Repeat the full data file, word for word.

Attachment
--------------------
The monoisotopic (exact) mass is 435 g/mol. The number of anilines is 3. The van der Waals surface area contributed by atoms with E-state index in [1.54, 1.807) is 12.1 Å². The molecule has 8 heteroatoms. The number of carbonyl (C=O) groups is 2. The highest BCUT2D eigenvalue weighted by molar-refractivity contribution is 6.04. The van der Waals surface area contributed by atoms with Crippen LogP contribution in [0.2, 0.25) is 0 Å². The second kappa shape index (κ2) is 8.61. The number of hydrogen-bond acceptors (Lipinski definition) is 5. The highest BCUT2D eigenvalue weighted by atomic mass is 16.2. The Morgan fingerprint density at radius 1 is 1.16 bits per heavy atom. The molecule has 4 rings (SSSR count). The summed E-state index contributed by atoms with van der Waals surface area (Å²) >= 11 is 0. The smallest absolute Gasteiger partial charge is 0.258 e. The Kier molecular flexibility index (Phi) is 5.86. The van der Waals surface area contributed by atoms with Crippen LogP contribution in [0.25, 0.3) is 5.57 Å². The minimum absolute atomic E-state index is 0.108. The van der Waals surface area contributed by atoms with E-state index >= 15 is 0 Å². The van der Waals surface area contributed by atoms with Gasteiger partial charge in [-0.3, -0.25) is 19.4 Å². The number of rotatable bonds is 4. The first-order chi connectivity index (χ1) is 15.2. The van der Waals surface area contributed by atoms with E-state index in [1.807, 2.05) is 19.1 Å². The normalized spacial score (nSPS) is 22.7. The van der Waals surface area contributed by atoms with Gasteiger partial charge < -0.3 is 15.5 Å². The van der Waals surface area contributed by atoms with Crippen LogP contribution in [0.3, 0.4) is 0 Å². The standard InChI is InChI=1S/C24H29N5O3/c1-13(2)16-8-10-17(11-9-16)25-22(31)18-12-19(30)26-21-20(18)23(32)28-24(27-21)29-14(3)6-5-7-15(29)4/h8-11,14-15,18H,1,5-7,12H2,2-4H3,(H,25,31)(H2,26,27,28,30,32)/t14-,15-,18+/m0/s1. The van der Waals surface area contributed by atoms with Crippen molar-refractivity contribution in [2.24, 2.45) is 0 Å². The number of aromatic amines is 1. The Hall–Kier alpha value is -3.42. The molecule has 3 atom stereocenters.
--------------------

The monoisotopic (exact) mass is 435 g/mol. The number of anilines is 3. The van der Waals surface area contributed by atoms with E-state index in [1.54, 1.807) is 12.1 Å². The molecule has 8 heteroatoms. The number of carbonyl (C=O) groups is 2. The highest BCUT2D eigenvalue weighted by molar-refractivity contribution is 6.04. The van der Waals surface area contributed by atoms with Crippen LogP contribution in [0.2, 0.25) is 0 Å². The second kappa shape index (κ2) is 8.61. The number of hydrogen-bond acceptors (Lipinski definition) is 5. The highest BCUT2D eigenvalue weighted by atomic mass is 16.2. The Morgan fingerprint density at radius 1 is 1.16 bits per heavy atom. The molecule has 4 rings (SSSR count). The summed E-state index contributed by atoms with van der Waals surface area (Å²) >= 11 is 0. The smallest absolute Gasteiger partial charge is 0.258 e. The Kier molecular flexibility index (Phi) is 5.86. The van der Waals surface area contributed by atoms with Crippen LogP contribution in [0.25, 0.3) is 5.57 Å². The minimum absolute atomic E-state index is 0.108. The van der Waals surface area contributed by atoms with E-state index >= 15 is 0 Å². The van der Waals surface area contributed by atoms with Gasteiger partial charge in [-0.3, -0.25) is 19.4 Å². The number of rotatable bonds is 4. The first-order chi connectivity index (χ1) is 15.2. The van der Waals surface area contributed by atoms with E-state index in [1.807, 2.05) is 19.1 Å². The normalized spacial score (nSPS) is 22.7. The van der Waals surface area contributed by atoms with Gasteiger partial charge < -0.3 is 15.5 Å². The van der Waals surface area contributed by atoms with Crippen LogP contribution in [0.3, 0.4) is 0 Å². The standard InChI is InChI=1S/C24H29N5O3/c1-13(2)16-8-10-17(11-9-16)25-22(31)18-12-19(30)26-21-20(18)23(32)28-24(27-21)29-14(3)6-5-7-15(29)4/h8-11,14-15,18H,1,5-7,12H2,2-4H3,(H,25,31)(H2,26,27,28,30,32)/t14-,15-,18+/m0/s1. The van der Waals surface area contributed by atoms with Crippen molar-refractivity contribution in [2.24, 2.45) is 0 Å². The number of aromatic amines is 1. The Hall–Kier alpha value is -3.42. The molecule has 3 atom stereocenters.